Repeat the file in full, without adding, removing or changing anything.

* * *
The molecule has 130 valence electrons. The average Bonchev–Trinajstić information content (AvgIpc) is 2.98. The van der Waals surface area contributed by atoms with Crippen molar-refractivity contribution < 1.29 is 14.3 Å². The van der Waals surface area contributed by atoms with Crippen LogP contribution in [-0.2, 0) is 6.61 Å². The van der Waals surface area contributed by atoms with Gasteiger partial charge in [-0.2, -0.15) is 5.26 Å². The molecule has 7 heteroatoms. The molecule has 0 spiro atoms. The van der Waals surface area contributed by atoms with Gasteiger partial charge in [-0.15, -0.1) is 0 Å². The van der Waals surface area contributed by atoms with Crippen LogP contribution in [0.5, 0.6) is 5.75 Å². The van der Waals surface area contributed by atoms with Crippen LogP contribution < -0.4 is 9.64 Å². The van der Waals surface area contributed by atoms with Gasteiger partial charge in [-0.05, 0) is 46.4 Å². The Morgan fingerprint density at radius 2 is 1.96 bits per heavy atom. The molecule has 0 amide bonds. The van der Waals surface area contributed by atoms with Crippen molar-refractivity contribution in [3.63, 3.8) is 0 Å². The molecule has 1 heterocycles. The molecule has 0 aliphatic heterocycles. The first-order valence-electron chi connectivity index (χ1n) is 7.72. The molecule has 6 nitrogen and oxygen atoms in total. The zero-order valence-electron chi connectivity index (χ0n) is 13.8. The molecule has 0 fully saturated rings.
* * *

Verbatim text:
The molecule has 130 valence electrons. The average Bonchev–Trinajstić information content (AvgIpc) is 2.98. The van der Waals surface area contributed by atoms with Crippen molar-refractivity contribution < 1.29 is 14.3 Å². The van der Waals surface area contributed by atoms with Crippen LogP contribution in [-0.2, 0) is 6.61 Å². The van der Waals surface area contributed by atoms with Gasteiger partial charge in [-0.2, -0.15) is 5.26 Å². The molecule has 7 heteroatoms. The molecule has 0 spiro atoms. The van der Waals surface area contributed by atoms with Gasteiger partial charge in [-0.15, -0.1) is 0 Å². The van der Waals surface area contributed by atoms with Crippen LogP contribution in [0.5, 0.6) is 5.75 Å². The van der Waals surface area contributed by atoms with Crippen LogP contribution < -0.4 is 9.64 Å². The van der Waals surface area contributed by atoms with Gasteiger partial charge in [-0.05, 0) is 46.4 Å². The Morgan fingerprint density at radius 2 is 1.96 bits per heavy atom. The molecule has 0 amide bonds. The van der Waals surface area contributed by atoms with Crippen molar-refractivity contribution in [3.63, 3.8) is 0 Å². The molecule has 1 heterocycles. The molecule has 0 aliphatic heterocycles. The first-order valence-electron chi connectivity index (χ1n) is 7.72. The molecule has 6 nitrogen and oxygen atoms in total. The zero-order valence-electron chi connectivity index (χ0n) is 13.8. The molecule has 0 fully saturated rings.